If the vinegar isn't working, perhaps try a little milk spray for the downy looking stuff.
Some of the other pictures look like powery mildew on the upper leaves. I would say seaweed extract spray since that is sometimes something that tends to attack plants suffering from potassium deficiency.
Yeah that's mildew, the grey color gives it away. Sorry about your strawberries:(
Can you get any ventilation from the outside into the basement?
Can you put more light on the plants?
Would you consider adding Red Worms? Or just some worm castings to start? Worms produce mycorrhizal fungi, air loving species.http://www.bunchgrapes.com/mycorrhiza.html
"What exactly do mycorrhizal fungi do for the plants they associate with?
Increase the number of roots. As noted with the ectomycorrhizas, many of the mycorrhizal fungi stimulate root growth in plants. Dr. Robert Linderman of Oregon State University is a leader in mycorrhizal fungi research, and some of his work shows that the right strain of fungi can actually double the number of roots in potted nursery stock, making the plants more resistant to dryness, and allowing them to establish themselves faster in their new location when they are planted out. This applies to both annual and perennial plants.
Protect plants from disease. All the exact mechanisms aren't established, but plants with mycorrhizal fungi are less susceptible to diseases, both of the roots and the rest of the plant. Some of the effects must be due to improved nutrition of the plant, while others may be related to substances given off by the fungi, natural antibiotics which keep disease organisms at bay. The physical presence of the fungi may form a natural barrier to disease, as well."
This is not an endorsement of a product. I get mine free from my worms.
How much aeration to the water do you have?
I read that Horsetail tea is good against mildew.
You may be encouraged that once a system gets stable it's like TC Lynx said, "I just harvest vegetables."
I started cycling in March. I'm on my second crop with 5' tomato plants. I have lots of air, light and worms. My biggest problem is lack of bees to pollinate fruiting vegetables.
Let us know how it goes.
Are red wigglers the same a red worms?
Yea, red wigglers and red worms are just a couple common names for some of the more common composting worms. You want composting worms of some sort for the grow beds there are many varieties but most of us are not going to check them with a magnifying glass to figure out the exact species (involves counting segments and tiny hairs.)
You may get a few dozen from a fish bait shop. One can get them by mail but the trip is an additional stressor.
They won't drown if the water is aerated constantly.
Red Worms eat vegetable and fruit trimmings mixed with unprinted paper, brown grass clippings, decayed leaves. I like to give them fine straw, tissue paper, a few coffee grounds, rinsed eggshells. Feed very little, maybe a 1/2 cup per week at first. If they consume that feed a little more. (I killed my first three colonies by overfeeding)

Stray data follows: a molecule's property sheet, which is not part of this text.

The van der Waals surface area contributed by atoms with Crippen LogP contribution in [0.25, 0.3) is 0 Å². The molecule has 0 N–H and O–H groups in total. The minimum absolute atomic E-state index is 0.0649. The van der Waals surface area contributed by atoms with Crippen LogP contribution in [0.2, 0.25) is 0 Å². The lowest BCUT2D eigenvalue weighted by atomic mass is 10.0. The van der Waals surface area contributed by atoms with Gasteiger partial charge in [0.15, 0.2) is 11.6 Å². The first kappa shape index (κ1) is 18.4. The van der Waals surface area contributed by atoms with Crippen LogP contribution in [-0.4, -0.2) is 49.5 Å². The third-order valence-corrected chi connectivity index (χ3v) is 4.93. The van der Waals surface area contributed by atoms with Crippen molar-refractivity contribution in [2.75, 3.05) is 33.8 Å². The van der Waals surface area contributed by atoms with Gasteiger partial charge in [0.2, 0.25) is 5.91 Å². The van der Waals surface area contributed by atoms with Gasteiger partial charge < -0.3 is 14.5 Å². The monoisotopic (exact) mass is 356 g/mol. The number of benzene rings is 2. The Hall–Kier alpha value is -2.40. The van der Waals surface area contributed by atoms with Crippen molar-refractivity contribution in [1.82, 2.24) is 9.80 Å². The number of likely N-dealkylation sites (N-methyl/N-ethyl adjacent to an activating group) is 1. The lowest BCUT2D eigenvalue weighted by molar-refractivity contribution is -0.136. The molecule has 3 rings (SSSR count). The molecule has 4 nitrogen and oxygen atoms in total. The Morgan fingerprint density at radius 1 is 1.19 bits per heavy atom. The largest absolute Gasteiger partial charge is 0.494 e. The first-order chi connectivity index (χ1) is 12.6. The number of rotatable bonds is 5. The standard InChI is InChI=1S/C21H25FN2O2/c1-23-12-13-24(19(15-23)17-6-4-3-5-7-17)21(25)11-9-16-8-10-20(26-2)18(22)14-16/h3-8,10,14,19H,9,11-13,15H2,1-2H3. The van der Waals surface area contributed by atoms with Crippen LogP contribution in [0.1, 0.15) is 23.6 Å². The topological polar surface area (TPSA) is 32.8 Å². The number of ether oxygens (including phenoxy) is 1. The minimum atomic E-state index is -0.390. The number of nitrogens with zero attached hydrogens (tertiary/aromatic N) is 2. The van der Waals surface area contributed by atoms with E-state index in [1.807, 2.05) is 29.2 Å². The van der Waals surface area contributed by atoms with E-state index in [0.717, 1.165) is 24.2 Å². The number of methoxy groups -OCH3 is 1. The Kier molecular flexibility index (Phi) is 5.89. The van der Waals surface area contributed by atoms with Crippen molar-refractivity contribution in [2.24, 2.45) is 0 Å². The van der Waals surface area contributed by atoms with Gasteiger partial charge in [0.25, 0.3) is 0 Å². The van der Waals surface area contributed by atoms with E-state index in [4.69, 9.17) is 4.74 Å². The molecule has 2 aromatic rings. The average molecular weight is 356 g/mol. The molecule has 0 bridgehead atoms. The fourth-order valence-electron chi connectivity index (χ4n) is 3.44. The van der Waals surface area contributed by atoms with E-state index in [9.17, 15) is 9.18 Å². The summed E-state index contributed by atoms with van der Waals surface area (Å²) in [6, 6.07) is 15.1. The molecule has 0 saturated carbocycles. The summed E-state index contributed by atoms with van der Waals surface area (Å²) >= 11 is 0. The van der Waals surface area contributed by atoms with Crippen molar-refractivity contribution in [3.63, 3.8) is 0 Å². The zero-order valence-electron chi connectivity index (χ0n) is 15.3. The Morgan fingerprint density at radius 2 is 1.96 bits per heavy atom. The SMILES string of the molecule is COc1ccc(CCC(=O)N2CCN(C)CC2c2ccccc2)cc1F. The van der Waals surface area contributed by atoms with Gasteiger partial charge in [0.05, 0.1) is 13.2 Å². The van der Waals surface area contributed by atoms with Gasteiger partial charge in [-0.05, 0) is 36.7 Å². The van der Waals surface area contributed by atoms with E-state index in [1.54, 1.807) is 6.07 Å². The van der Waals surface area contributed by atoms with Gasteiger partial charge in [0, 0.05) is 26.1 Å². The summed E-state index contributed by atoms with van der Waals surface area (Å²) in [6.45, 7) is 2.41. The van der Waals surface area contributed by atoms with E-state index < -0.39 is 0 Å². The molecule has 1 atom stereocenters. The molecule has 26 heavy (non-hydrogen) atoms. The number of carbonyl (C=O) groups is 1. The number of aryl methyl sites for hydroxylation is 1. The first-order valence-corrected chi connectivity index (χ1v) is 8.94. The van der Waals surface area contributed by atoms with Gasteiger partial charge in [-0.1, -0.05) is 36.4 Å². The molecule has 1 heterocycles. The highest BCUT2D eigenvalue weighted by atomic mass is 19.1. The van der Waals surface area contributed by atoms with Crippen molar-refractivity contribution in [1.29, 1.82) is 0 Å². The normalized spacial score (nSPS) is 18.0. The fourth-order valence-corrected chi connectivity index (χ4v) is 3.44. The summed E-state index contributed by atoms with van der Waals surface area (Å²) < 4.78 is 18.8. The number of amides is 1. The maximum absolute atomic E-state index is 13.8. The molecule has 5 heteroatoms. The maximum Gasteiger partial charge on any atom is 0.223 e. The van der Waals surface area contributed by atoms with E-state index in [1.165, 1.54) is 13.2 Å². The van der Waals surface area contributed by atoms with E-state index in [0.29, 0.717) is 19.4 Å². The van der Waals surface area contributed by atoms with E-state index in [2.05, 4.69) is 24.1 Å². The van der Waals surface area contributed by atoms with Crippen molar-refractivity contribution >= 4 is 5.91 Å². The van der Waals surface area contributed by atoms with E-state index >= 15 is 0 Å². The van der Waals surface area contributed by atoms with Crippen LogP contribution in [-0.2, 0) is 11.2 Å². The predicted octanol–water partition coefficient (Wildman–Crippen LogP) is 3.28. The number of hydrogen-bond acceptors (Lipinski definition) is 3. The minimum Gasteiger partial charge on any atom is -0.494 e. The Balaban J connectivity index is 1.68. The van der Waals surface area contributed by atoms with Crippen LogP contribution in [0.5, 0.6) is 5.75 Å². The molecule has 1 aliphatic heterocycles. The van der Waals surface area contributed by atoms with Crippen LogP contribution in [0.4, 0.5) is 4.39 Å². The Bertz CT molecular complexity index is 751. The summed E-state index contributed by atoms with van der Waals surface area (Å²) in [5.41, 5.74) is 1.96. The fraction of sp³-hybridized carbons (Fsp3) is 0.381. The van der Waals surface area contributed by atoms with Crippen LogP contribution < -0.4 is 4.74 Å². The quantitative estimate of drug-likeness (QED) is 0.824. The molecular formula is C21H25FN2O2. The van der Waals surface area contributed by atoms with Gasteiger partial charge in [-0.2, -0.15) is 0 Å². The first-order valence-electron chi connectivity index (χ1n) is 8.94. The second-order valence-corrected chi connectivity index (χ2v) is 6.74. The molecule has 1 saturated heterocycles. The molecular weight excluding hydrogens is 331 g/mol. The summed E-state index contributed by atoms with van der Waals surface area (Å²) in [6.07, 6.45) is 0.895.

You may buy worm castings (poop), it will begin to fight mold right away and a little in their bedding will start the decay and make them feel right at home.
One might keep them in a plastic colander or bread basket with cover. Key here is airy, moist with temps 50 -80F. Worms may escape a new environment, if you place it on your grow bed they will go into that anyway. They hate vibration.
You can put a hand full of worms right into your grow bed. The worms will eat anything that could decay in the grow bed. Like old plant roots and fish poo etc. Even in a new bed they will find something to eat, they just won't breed much if there is a lack of food. If you have any plants growing, there is roots for the worms to eat since plants constantly grow very find roots that will often die back and then re-grow new ones so that will provide food for worms along with the fish waste.
If water is well aerated, worms can get the oxygen they need even under water (they breath through their skin.)
you can add anywhere from a small hand full (6-12 worms) all the way up to perhaps a pound of worms to a grow bed depending on it's size and how many worms you can get at the time.
Much of Homefire's info about worms was if you were going to keep a worm bin to have the worms eat your garbage and provide you with worm castings.
My worms are directly in my growbed. They don't drown in the water. I don't feed them anything special. They will breed until they have the right size colony for the environment. They will eat the fish waste solids that are in your media.
I don't know about the coffee grounds and such, but eggshells in your system are a common way to keep the pH up. This is something you will probably do later as your system matures but I would NOT recommend doing it right now when you've already got fairly high pH.
I'm following Murray Hallam's tip having them right on the grow bed (see my photos).
Isn't the point of the grow media to not add anything but plants? I'm so confused."
I know the feeling; i worried about having some kind of nasty anaerobic bacterial slime take over.
My system was well aerated, circulated with plenty sunshine and big plants before i added worms.
I suppose one could keep them separately then place the worms and aerated worm tea into the grow bed.